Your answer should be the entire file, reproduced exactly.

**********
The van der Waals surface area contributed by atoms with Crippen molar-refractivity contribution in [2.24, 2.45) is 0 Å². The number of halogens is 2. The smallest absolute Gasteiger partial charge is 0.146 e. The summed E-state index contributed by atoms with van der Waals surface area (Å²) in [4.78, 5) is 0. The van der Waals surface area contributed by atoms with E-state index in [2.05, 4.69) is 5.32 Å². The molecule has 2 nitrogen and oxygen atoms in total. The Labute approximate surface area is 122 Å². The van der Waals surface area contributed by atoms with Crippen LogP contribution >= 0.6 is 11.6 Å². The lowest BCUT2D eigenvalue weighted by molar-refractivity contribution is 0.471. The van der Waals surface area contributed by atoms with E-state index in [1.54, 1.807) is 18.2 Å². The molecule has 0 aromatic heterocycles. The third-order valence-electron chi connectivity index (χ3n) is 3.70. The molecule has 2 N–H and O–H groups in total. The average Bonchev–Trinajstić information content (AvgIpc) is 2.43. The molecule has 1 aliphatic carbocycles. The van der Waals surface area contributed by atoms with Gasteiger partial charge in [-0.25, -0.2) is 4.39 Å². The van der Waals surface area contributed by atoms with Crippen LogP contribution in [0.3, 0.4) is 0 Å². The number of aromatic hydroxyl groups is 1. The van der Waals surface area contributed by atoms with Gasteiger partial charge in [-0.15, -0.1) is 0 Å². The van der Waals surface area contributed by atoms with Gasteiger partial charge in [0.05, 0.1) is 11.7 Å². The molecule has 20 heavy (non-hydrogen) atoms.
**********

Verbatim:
The van der Waals surface area contributed by atoms with Crippen molar-refractivity contribution in [2.24, 2.45) is 0 Å². The number of halogens is 2. The smallest absolute Gasteiger partial charge is 0.146 e. The summed E-state index contributed by atoms with van der Waals surface area (Å²) in [4.78, 5) is 0. The van der Waals surface area contributed by atoms with E-state index in [2.05, 4.69) is 5.32 Å². The molecule has 2 nitrogen and oxygen atoms in total. The Labute approximate surface area is 122 Å². The van der Waals surface area contributed by atoms with Crippen LogP contribution >= 0.6 is 11.6 Å². The lowest BCUT2D eigenvalue weighted by molar-refractivity contribution is 0.471. The van der Waals surface area contributed by atoms with E-state index in [1.54, 1.807) is 18.2 Å². The molecule has 0 aromatic heterocycles. The third-order valence-electron chi connectivity index (χ3n) is 3.70. The molecule has 2 N–H and O–H groups in total. The average Bonchev–Trinajstić information content (AvgIpc) is 2.43. The molecule has 1 aliphatic carbocycles. The van der Waals surface area contributed by atoms with Gasteiger partial charge in [-0.25, -0.2) is 4.39 Å². The van der Waals surface area contributed by atoms with Crippen LogP contribution in [0.3, 0.4) is 0 Å². The number of aromatic hydroxyl groups is 1. The van der Waals surface area contributed by atoms with Gasteiger partial charge in [-0.15, -0.1) is 0 Å². The van der Waals surface area contributed by atoms with Gasteiger partial charge in [0.05, 0.1) is 11.7 Å². The molecule has 20 heavy (non-hydrogen) atoms.